Tag Archives: school design

The UKs first Intergenerational care home and nursery⤴

from @ OllieBray.com

I’ve written about ‘doing things differently before’ particularly when it comes to education and the building of schools. A couple of years ago a stumbled across an intergenerational care home and nursery (pre-school) that had been set up in Seattle, USA.

I was delighted to read that similar provision has opened in Nightingale House in Wandsworth and there was a nice write up on the innovation on The Independent newspaper website yesterday.

“The children trot in and they love it. They dance and they prance. And we love it too,” beams Anna Platman, 93, who has been a resident of the care home for nearly a year. “Being old has its moments. But for the hour or so you forget that you’re away from your own family.”

Innovations like this make so much sense particularly in areas of Scotland (and other parts of the world) where there is a rapidly aging population and where at the same time the Government has made bold commitment to increase the amount of free childcare to 1,140 hours per year (30 hours per week) by 2020.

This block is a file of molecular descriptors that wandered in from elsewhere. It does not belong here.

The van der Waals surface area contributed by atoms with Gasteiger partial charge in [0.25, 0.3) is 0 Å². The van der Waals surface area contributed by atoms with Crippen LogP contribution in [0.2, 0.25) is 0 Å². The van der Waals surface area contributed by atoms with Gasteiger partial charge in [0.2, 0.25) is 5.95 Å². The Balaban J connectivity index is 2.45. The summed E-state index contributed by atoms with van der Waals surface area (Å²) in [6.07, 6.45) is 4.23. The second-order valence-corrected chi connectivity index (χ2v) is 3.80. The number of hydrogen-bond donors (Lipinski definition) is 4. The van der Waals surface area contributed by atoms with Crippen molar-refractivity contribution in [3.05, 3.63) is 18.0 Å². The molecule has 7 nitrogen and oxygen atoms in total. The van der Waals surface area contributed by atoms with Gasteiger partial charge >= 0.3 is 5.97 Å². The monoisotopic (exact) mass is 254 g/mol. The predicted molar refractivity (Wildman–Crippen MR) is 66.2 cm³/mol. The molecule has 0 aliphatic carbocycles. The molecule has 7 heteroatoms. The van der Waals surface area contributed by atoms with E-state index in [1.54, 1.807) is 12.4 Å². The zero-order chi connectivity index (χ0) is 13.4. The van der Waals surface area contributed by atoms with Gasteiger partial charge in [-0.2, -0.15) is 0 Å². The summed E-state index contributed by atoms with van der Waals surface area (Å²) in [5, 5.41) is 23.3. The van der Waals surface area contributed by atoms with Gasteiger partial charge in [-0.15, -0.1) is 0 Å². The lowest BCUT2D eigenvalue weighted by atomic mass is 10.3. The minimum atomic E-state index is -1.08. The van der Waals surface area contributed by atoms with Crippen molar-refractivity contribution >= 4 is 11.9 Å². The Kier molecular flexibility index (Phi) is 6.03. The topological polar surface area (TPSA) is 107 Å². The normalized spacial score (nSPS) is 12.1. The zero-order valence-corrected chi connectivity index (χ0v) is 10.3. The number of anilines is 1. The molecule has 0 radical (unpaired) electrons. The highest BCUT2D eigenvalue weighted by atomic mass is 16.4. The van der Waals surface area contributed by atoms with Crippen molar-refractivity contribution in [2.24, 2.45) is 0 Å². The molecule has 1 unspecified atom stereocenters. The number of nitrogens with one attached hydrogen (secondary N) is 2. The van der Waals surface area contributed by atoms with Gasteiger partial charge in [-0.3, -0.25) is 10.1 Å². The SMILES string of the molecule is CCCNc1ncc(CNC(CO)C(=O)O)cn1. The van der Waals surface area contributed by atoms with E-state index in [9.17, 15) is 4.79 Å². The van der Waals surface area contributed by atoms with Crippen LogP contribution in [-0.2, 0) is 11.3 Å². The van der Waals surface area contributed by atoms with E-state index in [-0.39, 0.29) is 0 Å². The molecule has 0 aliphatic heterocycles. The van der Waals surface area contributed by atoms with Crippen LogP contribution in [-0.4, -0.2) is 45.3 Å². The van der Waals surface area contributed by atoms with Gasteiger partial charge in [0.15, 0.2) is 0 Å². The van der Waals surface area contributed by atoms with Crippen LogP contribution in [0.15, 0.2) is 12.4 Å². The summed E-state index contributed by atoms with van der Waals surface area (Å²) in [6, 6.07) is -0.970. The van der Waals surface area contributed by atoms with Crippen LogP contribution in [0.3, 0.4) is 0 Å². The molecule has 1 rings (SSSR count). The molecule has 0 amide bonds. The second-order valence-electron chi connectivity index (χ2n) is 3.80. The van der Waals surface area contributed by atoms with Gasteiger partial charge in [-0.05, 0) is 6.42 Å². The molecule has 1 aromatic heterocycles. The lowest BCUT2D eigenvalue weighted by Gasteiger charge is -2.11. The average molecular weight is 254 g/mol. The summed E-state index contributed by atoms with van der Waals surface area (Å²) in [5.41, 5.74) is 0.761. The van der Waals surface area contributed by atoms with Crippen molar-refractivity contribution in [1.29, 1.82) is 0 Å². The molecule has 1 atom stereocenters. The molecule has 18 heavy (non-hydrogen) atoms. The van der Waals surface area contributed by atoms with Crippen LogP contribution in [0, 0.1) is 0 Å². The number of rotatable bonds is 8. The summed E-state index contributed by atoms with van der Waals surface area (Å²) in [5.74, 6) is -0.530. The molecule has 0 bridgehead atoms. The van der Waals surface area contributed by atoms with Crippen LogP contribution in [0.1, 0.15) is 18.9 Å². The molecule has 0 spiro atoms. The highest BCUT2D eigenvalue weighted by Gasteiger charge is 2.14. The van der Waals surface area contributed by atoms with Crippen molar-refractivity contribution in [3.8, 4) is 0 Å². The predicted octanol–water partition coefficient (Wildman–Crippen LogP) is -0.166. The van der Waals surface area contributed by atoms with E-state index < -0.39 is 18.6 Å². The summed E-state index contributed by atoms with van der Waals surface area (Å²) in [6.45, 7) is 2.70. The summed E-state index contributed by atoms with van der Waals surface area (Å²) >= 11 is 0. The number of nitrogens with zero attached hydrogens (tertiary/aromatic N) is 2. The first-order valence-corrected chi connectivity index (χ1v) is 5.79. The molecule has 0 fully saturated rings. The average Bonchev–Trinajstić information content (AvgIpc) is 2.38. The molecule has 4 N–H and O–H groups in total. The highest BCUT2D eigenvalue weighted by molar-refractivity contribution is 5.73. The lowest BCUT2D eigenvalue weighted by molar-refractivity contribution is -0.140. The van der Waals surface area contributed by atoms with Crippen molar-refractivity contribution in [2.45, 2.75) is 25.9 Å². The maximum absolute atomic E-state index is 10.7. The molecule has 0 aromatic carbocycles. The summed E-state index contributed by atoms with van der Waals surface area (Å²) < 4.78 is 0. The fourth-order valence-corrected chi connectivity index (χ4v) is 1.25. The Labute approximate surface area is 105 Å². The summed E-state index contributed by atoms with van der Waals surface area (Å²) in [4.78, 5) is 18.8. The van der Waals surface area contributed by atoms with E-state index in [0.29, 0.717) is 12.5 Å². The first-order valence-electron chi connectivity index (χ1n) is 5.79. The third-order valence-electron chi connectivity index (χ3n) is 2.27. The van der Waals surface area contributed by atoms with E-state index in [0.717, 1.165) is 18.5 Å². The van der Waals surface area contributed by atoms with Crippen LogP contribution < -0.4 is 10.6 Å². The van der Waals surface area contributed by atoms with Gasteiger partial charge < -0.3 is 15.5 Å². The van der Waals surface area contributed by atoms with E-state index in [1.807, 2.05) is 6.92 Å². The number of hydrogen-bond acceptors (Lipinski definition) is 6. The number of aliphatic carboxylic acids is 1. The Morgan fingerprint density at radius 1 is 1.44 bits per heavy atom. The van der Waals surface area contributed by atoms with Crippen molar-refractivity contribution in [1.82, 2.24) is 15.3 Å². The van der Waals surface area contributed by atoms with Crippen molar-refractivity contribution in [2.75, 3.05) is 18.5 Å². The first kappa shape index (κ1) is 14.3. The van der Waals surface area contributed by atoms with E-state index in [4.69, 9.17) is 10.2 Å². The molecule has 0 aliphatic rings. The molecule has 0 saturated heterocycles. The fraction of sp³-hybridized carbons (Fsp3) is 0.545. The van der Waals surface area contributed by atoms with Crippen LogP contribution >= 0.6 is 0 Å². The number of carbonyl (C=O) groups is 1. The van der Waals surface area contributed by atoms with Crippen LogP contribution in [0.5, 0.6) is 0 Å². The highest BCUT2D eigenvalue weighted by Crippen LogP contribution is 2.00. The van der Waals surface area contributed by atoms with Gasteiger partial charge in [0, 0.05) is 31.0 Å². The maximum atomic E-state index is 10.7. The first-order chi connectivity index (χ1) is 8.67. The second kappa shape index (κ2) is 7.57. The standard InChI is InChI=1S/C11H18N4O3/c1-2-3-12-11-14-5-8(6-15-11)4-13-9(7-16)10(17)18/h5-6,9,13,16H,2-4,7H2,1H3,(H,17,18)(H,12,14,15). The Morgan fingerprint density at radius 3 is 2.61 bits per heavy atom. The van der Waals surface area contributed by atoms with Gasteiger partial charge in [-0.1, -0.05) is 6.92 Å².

As well as the social benefits of intergenerational working there will be obvious academic benefits as well. For example we know that Back-and-forth exchanges boost children's brain response to language which in turn develops literacy rates - but for these back-and-forth exchanges to occur you need more people to talk to the young children (a ratio of 1:10 just won’t cut it). There will be other subtle benefits as well, such as young people learning about mobility, disability (eg: hearing impairment) and loss.